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IDFG investigating two reported mountain lion sightings over the weekend

Pocatello

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POCATELLO – Idaho Department of Fish and Game is investigating two reports of mountain lion sightings in Pocatello over the weekend.

The sightings allegedly happened near Red Hill Trail behind Mountain View Cemetery. 

The first call came in on the evening of Saturday, May 19. The second call came in around 12:30 am Monday morning. IDFG personnel responded during daylight hours. They used drones to survey the area. 

IDFG also brought in an expert mountain lion hunter with a trained hound to work the area. 

IDFG did not find any sign of a mountain lion in the area, so the reported sightings remain unconfirmed.

IDFG responded to similar reports of mountain lion sightings in this area earlier this month. A treed mountain lion was successfully darted and moved to a very remote location in southeast Idaho Friday, May 11.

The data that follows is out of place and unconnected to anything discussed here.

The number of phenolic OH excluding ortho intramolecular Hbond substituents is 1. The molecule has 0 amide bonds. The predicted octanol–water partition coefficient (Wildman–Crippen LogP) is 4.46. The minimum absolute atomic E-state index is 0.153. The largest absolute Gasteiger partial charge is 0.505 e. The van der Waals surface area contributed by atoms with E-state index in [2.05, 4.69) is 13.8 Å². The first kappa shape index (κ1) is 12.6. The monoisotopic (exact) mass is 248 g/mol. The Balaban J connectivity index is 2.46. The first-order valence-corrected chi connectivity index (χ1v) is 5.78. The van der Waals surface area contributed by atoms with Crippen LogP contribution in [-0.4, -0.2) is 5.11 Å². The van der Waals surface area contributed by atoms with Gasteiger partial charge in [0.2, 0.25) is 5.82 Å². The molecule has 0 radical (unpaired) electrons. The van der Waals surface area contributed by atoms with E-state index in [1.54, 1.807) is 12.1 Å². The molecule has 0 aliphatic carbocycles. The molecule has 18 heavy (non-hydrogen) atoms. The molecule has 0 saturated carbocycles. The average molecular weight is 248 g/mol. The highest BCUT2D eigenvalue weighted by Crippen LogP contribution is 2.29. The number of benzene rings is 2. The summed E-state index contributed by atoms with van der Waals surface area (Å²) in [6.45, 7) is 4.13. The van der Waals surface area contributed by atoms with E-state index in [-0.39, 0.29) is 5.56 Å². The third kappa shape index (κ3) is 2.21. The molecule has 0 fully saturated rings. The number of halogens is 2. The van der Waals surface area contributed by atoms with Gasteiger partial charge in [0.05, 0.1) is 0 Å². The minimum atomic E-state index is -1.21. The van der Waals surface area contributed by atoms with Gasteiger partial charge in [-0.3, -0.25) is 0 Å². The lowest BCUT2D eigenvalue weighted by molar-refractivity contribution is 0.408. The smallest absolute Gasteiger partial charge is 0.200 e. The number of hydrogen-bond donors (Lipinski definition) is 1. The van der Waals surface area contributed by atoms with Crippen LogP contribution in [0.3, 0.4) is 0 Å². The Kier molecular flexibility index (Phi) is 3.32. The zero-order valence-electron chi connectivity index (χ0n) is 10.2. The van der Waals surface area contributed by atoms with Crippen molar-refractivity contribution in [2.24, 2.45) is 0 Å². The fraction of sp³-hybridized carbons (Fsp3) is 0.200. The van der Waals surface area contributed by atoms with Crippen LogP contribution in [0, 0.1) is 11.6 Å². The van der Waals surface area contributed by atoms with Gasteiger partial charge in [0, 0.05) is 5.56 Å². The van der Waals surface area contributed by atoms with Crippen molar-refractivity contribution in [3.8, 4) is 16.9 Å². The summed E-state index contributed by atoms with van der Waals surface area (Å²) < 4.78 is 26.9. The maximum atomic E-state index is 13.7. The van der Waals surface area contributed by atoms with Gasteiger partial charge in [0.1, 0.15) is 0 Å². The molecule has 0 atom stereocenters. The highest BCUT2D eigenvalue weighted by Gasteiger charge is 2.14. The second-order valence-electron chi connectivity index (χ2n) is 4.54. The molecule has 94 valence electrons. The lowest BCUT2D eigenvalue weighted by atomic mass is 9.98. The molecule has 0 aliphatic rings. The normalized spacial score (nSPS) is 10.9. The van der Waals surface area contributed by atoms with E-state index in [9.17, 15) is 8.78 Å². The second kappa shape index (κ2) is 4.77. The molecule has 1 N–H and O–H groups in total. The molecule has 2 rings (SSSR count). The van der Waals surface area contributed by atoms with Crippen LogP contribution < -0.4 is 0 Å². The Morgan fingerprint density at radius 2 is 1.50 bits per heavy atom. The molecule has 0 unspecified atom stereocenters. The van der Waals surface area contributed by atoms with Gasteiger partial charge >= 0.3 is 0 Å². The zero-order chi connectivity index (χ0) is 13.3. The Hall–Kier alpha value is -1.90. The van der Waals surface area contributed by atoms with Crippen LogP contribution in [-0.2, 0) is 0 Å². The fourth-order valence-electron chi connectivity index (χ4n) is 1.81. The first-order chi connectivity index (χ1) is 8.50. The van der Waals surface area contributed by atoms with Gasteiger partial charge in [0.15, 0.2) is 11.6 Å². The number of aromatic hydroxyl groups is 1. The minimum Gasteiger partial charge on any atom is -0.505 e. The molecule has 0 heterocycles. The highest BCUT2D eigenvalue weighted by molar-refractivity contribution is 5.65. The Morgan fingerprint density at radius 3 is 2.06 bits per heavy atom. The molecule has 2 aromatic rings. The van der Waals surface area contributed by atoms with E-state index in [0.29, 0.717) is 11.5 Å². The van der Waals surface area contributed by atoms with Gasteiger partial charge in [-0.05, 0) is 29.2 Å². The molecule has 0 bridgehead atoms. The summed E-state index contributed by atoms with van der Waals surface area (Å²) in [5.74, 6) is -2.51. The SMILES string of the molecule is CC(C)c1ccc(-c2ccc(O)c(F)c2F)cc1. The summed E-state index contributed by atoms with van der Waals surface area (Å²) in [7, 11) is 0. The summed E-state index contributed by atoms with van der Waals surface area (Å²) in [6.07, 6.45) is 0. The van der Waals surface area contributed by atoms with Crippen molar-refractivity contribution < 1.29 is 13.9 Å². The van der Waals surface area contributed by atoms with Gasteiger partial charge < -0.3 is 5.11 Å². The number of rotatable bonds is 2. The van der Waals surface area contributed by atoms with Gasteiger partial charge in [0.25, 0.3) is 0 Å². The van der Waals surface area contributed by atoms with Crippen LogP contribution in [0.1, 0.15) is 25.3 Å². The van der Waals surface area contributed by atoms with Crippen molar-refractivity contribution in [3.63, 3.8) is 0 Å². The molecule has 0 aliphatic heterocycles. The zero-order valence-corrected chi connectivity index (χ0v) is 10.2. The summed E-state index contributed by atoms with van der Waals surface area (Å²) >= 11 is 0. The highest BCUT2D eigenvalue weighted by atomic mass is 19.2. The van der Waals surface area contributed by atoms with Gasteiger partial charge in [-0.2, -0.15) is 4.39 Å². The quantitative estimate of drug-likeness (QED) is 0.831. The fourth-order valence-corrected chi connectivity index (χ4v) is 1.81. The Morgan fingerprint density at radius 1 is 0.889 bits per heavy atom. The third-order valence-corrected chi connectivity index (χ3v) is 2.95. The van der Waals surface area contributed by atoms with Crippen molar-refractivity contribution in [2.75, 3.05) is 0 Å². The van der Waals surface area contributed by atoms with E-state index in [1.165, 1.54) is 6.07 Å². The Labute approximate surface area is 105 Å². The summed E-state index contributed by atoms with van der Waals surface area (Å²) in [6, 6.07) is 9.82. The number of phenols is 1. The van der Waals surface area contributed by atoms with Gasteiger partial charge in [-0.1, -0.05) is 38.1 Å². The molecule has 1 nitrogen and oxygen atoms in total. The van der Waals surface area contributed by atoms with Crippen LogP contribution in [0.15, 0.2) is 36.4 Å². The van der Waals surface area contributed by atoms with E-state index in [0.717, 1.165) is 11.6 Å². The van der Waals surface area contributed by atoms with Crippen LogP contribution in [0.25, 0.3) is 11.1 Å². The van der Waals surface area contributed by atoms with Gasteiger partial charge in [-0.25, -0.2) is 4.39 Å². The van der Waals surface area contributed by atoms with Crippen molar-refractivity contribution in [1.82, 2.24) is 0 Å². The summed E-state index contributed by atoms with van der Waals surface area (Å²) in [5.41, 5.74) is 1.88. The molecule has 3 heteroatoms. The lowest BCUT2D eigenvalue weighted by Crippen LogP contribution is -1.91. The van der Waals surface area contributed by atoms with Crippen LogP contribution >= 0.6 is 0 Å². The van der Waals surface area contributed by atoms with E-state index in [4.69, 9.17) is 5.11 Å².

Five days later, responded to another report of a mountain lion in the Red Trail area. It was never confirmed.

There have also been reported sightings of mountain lions near Charlotte Road in Mink Creek, on Birdie Thompson Drive in Pocatello, and on Pocatello Creek Road.

“It is unusual to get so many mountain lion reports this time of year,” Jennifer Jackson, Regional Conservation Educator for the Idaho Department of Fish and Game says in a news release. “Though mountain lion sightings in and around Pocatello do happen throughout the year, especially during winter when more deer are down low, we don’t have an explanation for why we are getting so many reports this particular spring.”

IDFG is looking at various factors to try and determine the increase in reports from the public.

Though encounters between people and mountain lions are rare, IDFG recommends following these guidelines if you do encounter one.

  1. Do not run.
  2. If you are with children, pick them up without bending over.
  3. Do not turn your back on the lion, crouch down, or try to hide.
  4. Remain facing the lion and slowly back away. Leave the animal an escape route.
  5. Try to appear as large as possible—stand on a rock or stump, hold up your arms, stand next to others.
  6. Shout, wave your arms, and throw objects if the lion does not leave the area.
  7. Carry bear spray. If the mountain lion charges, use it!
  8. Fight back if a mountain lion attacks. Stay on your feet and use sticks, rocks, backpack, hands to fight back.
  9. Never approach a mountain lion or offer it food.

In Idaho, there have been three reported attacks of mountain lions on humans since 1990, and none of those encounters were lethal.

For more information about mountain lion encounters, CLICK HERE.

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